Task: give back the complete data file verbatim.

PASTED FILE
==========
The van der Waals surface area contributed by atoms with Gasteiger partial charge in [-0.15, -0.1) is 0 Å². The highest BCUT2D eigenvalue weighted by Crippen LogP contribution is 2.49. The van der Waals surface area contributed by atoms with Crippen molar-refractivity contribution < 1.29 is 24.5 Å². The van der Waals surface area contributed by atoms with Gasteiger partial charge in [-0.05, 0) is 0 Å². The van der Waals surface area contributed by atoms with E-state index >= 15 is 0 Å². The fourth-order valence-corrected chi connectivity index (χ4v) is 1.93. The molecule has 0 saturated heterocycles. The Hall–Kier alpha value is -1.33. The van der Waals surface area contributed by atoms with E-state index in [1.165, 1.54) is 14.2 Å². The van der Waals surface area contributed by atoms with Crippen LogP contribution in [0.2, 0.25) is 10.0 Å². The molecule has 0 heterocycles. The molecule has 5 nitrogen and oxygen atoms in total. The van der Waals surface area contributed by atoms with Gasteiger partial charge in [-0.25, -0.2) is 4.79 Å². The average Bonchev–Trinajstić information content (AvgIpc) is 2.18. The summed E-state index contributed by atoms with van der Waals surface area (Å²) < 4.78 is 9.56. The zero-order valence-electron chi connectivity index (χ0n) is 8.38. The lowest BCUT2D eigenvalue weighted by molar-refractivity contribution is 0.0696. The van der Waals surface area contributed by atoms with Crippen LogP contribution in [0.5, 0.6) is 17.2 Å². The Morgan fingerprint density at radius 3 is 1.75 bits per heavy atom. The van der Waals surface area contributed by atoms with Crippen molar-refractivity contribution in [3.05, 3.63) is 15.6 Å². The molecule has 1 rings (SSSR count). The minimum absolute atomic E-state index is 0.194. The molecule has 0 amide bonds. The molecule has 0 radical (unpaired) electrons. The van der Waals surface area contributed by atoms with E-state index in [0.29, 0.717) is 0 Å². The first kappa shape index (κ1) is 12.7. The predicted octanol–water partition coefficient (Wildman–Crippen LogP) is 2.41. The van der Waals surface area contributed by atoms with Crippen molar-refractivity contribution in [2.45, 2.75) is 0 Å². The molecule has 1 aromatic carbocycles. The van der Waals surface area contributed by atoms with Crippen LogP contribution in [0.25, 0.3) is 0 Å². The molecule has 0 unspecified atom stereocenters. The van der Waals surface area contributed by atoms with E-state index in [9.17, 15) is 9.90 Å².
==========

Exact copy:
The van der Waals surface area contributed by atoms with Gasteiger partial charge in [-0.15, -0.1) is 0 Å². The highest BCUT2D eigenvalue weighted by Crippen LogP contribution is 2.49. The van der Waals surface area contributed by atoms with Crippen molar-refractivity contribution < 1.29 is 24.5 Å². The van der Waals surface area contributed by atoms with Gasteiger partial charge in [-0.05, 0) is 0 Å². The van der Waals surface area contributed by atoms with E-state index >= 15 is 0 Å². The fourth-order valence-corrected chi connectivity index (χ4v) is 1.93. The molecule has 0 saturated heterocycles. The Hall–Kier alpha value is -1.33. The van der Waals surface area contributed by atoms with E-state index in [1.165, 1.54) is 14.2 Å². The van der Waals surface area contributed by atoms with Crippen LogP contribution in [0.2, 0.25) is 10.0 Å². The molecule has 0 heterocycles. The molecule has 5 nitrogen and oxygen atoms in total. The van der Waals surface area contributed by atoms with Gasteiger partial charge in [-0.25, -0.2) is 4.79 Å². The average Bonchev–Trinajstić information content (AvgIpc) is 2.18. The summed E-state index contributed by atoms with van der Waals surface area (Å²) < 4.78 is 9.56. The zero-order valence-electron chi connectivity index (χ0n) is 8.38. The lowest BCUT2D eigenvalue weighted by molar-refractivity contribution is 0.0696. The van der Waals surface area contributed by atoms with Crippen LogP contribution in [0.5, 0.6) is 17.2 Å². The Morgan fingerprint density at radius 3 is 1.75 bits per heavy atom. The van der Waals surface area contributed by atoms with Crippen molar-refractivity contribution in [3.05, 3.63) is 15.6 Å². The molecule has 1 rings (SSSR count). The minimum absolute atomic E-state index is 0.194. The molecule has 0 amide bonds. The molecule has 0 radical (unpaired) electrons. The van der Waals surface area contributed by atoms with E-state index in [0.29, 0.717) is 0 Å². The first kappa shape index (κ1) is 12.7. The predicted octanol–water partition coefficient (Wildman–Crippen LogP) is 2.41. The van der Waals surface area contributed by atoms with Crippen molar-refractivity contribution in [2.45, 2.75) is 0 Å². The molecule has 1 aromatic carbocycles. The van der Waals surface area contributed by atoms with Crippen LogP contribution in [0.25, 0.3) is 0 Å². The molecule has 0 unspecified atom stereocenters. The van der Waals surface area contributed by atoms with E-state index in [9.17, 15) is 9.90 Å².